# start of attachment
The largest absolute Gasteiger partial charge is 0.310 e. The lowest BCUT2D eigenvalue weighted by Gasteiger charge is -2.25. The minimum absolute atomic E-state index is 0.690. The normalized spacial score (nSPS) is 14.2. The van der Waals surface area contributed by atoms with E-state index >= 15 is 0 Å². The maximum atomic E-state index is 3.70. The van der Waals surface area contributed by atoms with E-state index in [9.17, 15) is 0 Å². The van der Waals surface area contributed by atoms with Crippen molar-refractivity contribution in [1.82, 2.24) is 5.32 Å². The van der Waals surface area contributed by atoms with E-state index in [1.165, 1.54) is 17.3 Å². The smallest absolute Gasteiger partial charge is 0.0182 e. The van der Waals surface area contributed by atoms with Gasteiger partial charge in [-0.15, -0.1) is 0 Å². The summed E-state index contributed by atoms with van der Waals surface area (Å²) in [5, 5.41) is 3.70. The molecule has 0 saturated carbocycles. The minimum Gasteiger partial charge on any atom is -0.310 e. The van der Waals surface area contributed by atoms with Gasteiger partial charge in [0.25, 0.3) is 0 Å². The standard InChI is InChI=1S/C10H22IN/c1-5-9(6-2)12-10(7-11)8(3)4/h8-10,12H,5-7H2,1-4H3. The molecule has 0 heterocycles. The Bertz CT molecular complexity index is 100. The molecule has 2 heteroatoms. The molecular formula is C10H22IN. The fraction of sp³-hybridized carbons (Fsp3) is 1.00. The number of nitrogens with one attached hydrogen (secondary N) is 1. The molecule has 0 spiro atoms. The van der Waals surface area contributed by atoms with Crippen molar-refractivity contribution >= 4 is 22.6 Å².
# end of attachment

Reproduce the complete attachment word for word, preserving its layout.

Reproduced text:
The largest absolute Gasteiger partial charge is 0.310 e. The lowest BCUT2D eigenvalue weighted by Gasteiger charge is -2.25. The minimum absolute atomic E-state index is 0.690. The normalized spacial score (nSPS) is 14.2. The van der Waals surface area contributed by atoms with E-state index >= 15 is 0 Å². The maximum atomic E-state index is 3.70. The van der Waals surface area contributed by atoms with E-state index in [9.17, 15) is 0 Å². The van der Waals surface area contributed by atoms with Crippen molar-refractivity contribution in [1.82, 2.24) is 5.32 Å². The van der Waals surface area contributed by atoms with E-state index in [1.165, 1.54) is 17.3 Å². The smallest absolute Gasteiger partial charge is 0.0182 e. The van der Waals surface area contributed by atoms with Gasteiger partial charge in [-0.15, -0.1) is 0 Å². The summed E-state index contributed by atoms with van der Waals surface area (Å²) in [5, 5.41) is 3.70. The molecule has 0 saturated carbocycles. The minimum Gasteiger partial charge on any atom is -0.310 e. The van der Waals surface area contributed by atoms with Gasteiger partial charge in [0.25, 0.3) is 0 Å². The standard InChI is InChI=1S/C10H22IN/c1-5-9(6-2)12-10(7-11)8(3)4/h8-10,12H,5-7H2,1-4H3. The molecule has 0 heterocycles. The Bertz CT molecular complexity index is 100. The molecule has 2 heteroatoms. The molecular formula is C10H22IN. The fraction of sp³-hybridized carbons (Fsp3) is 1.00. The number of nitrogens with one attached hydrogen (secondary N) is 1. The molecule has 0 spiro atoms. The van der Waals surface area contributed by atoms with Crippen molar-refractivity contribution >= 4 is 22.6 Å².